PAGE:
mary faybik said…
This comment has been removed by the author.
Anonymous said…
I was GBS+ during my first pregnancy and my water broke early, so had to be induced. Labored with an IV containing penicillin and pitocin. I had heard about epidurals potentially causing breastfeeding problems, so turned down the epidural.... But I never thought about the potential effects of the antibiotics. Fast forward a few weeks... baby could not nurse, constant pain and bleeding from nipples. Finally got the thrush under control and established exclusive breastfeeding, and now are dealing with allergies and leaky gut issues. We're trying to heal her gut using elimination diet (for me) and probiotics. Just want others to be aware of potential long-term gut issues from antibiotics during labor.
Jessica said…
I'm also trying to make this decision. I'm currently 20 weeks pregnant with my 3rd, and my 2nd baby developed GBS in utero and almost died. The GBS was able to penetrate my cervix (at around 36 weeks - even though I tested negative 3 days before I went into labor) and I went into early labor. She was resuscitated at birth and spent over a week in the NICU. Horrifying experience.

This time around my Dr (who I ADORE) wants me to get antibiotics for my whole labor. I'm nervous on two fronts - how this will effect my vaginal micro biome and it's lifetime protective effects to the baby, and also the possibility of thrush (although I've breastfeed 2 babies for over 2 years each and never had thrush).

I'd love to see some studies that give numbers as to the risk of developing thrush. How many cases of thrush in women who get IV antibiotics vs. those who don't?

Such a hard decision. Ugh.
Sara said…
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Unknown said…
Can u please give me your contact so i can contact you and ask you abot your reasearch as i am tested +ve too n this is my first baby i have no clue what to do but im really scared to take antibiotics during labour and i seriously want my baby to breastfeed
Unknown said…
Thanks a lot i would really appreciate this :)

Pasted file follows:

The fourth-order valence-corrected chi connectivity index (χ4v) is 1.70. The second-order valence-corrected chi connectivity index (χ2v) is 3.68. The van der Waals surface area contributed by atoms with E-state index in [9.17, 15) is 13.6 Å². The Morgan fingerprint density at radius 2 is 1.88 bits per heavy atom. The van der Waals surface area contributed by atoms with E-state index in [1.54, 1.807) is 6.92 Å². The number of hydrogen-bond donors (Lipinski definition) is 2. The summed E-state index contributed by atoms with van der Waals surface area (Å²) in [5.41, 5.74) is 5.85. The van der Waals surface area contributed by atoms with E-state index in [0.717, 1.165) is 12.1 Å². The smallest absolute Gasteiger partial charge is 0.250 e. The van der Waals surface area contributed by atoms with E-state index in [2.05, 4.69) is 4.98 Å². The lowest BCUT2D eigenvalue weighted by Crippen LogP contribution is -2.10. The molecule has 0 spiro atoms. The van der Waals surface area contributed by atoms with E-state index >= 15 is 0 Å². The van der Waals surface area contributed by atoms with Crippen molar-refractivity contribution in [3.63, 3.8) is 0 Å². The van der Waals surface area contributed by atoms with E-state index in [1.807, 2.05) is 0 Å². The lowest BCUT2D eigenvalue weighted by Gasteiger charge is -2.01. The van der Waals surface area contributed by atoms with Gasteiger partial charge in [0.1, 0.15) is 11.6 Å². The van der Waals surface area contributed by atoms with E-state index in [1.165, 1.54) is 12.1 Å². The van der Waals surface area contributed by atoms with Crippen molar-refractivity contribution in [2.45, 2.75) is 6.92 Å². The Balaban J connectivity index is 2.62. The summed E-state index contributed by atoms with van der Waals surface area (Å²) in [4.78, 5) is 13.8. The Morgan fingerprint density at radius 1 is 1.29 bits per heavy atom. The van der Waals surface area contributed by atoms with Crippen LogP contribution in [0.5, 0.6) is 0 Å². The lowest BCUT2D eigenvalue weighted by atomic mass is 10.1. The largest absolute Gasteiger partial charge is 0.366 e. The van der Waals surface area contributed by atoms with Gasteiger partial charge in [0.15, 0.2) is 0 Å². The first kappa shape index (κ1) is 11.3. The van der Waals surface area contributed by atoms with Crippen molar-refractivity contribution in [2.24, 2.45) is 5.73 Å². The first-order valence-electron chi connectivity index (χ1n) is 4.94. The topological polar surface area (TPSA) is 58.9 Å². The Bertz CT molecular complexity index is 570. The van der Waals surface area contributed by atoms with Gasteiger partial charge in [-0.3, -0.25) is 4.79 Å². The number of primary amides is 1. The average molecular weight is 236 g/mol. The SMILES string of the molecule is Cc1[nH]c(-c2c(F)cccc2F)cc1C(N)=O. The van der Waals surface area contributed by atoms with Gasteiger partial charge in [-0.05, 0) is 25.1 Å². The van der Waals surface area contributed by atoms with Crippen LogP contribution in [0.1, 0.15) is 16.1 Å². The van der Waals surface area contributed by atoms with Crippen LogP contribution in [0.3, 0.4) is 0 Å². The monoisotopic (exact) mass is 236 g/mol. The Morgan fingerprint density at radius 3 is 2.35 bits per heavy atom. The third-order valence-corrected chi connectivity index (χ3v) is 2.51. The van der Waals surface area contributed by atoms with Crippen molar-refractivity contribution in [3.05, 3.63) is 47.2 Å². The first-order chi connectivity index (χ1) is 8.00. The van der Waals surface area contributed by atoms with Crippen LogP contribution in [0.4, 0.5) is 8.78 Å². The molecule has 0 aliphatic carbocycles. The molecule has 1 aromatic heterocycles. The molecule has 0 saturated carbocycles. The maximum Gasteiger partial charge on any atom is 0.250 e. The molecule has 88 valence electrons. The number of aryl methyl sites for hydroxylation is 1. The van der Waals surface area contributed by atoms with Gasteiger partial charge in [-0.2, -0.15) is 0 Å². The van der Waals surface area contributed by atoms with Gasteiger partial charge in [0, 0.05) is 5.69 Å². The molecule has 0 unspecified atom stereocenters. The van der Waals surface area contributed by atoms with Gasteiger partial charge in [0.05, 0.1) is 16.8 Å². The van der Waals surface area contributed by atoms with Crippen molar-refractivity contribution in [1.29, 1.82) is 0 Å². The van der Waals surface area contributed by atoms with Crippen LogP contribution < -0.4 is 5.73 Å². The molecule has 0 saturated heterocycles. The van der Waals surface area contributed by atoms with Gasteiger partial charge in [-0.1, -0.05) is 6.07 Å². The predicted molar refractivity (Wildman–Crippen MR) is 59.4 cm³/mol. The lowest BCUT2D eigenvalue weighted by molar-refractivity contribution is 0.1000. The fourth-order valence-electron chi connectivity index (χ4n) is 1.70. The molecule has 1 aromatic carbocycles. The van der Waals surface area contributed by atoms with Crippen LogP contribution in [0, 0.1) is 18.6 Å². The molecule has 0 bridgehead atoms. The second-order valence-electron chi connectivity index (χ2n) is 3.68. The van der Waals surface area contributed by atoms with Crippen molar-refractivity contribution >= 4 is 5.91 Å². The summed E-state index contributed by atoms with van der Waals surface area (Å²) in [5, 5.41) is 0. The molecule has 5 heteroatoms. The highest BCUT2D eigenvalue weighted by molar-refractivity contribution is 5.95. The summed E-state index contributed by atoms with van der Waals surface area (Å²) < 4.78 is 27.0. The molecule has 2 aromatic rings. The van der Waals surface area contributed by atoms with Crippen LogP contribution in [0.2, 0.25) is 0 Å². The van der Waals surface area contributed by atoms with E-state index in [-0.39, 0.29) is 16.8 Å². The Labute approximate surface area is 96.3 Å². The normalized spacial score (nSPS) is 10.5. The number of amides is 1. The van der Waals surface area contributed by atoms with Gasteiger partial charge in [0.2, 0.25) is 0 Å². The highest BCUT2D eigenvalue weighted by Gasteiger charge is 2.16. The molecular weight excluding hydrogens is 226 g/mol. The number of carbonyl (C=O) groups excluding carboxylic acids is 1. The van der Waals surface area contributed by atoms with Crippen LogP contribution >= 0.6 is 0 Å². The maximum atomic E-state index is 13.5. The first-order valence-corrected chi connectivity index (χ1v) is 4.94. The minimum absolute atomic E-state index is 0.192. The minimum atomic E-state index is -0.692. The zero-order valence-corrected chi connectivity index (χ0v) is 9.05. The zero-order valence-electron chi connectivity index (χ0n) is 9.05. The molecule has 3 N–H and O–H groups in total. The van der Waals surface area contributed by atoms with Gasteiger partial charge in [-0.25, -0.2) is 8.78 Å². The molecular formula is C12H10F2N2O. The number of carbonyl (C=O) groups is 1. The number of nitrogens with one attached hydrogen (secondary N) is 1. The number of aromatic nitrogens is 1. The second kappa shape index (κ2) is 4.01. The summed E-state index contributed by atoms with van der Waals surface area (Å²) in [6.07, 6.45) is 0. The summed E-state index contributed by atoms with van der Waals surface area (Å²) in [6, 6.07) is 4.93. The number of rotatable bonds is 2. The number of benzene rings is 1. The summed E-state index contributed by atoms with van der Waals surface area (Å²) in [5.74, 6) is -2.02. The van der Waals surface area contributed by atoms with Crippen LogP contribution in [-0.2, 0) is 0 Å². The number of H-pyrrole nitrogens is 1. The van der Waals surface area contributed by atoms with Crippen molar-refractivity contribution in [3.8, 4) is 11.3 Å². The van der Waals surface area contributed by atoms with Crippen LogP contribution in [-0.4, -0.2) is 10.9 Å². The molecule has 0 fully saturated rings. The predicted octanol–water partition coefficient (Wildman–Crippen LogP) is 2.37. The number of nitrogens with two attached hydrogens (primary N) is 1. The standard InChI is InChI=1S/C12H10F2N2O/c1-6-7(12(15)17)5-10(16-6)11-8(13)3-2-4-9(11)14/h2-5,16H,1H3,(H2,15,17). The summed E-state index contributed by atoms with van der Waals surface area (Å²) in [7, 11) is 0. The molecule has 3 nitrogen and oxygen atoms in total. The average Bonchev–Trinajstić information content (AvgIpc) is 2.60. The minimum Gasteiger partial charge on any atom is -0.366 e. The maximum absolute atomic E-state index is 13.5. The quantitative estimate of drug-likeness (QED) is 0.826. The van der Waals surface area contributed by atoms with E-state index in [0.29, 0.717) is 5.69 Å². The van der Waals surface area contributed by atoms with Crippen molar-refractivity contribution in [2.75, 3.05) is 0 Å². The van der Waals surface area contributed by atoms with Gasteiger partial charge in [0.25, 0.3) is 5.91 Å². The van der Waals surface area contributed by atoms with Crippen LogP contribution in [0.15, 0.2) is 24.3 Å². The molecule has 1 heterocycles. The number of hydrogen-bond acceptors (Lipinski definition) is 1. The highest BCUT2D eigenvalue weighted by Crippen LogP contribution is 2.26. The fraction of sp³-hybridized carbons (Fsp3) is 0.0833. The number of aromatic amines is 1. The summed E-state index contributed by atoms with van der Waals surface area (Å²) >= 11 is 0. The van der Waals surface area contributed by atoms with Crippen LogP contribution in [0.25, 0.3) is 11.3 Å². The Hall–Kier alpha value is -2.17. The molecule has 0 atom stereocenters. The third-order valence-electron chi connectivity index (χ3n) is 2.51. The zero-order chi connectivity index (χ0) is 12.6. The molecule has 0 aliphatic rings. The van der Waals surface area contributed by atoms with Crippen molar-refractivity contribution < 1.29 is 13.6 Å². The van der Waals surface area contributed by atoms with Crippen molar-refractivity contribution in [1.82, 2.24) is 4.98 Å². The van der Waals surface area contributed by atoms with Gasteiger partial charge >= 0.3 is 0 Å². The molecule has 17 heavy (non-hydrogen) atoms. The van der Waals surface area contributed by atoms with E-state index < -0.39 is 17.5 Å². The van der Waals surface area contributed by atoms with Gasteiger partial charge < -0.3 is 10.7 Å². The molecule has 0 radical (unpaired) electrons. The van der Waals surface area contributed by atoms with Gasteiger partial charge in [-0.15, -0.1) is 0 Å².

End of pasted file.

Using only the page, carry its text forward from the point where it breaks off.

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Unknown said…
The vagina always contains small amounts of yeast. When you’re healthy, that yeast (technically, a fungus known as Candida albicans) exists in harmony with your immune system and your other normal vaginal microorganisms. But when something disrupts this balance, the yeast can grow quickly, becoming dense enough to cause the symptoms of a full-blown infection.
How To Treat Yeast Infection In Women
Emma Sara said…
I've tested positive for GBS and am trying to kill it naturally before labor. I'm 36w4d at the moment. I had the worst case of thrush at about 22 weeks and think that's why I have this now. I got rid of the thrush naturally after succumbing to Monistat as I couldn't walk but had a terrible reaction to it EVIL STUFF. I took 2x turmeric capsules, 4x garlic capsules, 1000mg vitamin c, 1x 5 billion pro-biotics and made a paste of 4tbsp yoghurt, tsp turmeric, 2 garlic capsules, 1tbsp neem oil, 1tbsp Apple cider vinegar and 10 drops of tea tree. I applied externally and left for about 30 mins and internally for a few hours. I'm now doing the same but taking 4 drops of colloidal silver x3 day, consuming 3tsp of raw Apple cider vinegar in water and will be getting some astragalus to take. I also consumed lots of kombucha, keffir and natural yoghurt. All organic and sugar free if possible. I'm confident I can get rid of it naturally first. My dr said even if I test negative I should have the iv drip which I don't understand and have found no evidence to suggest baby would get it still if I was negative. I did see a 1 in 4000 chance somewhere which does not weigh up to me. I'll keep you posted.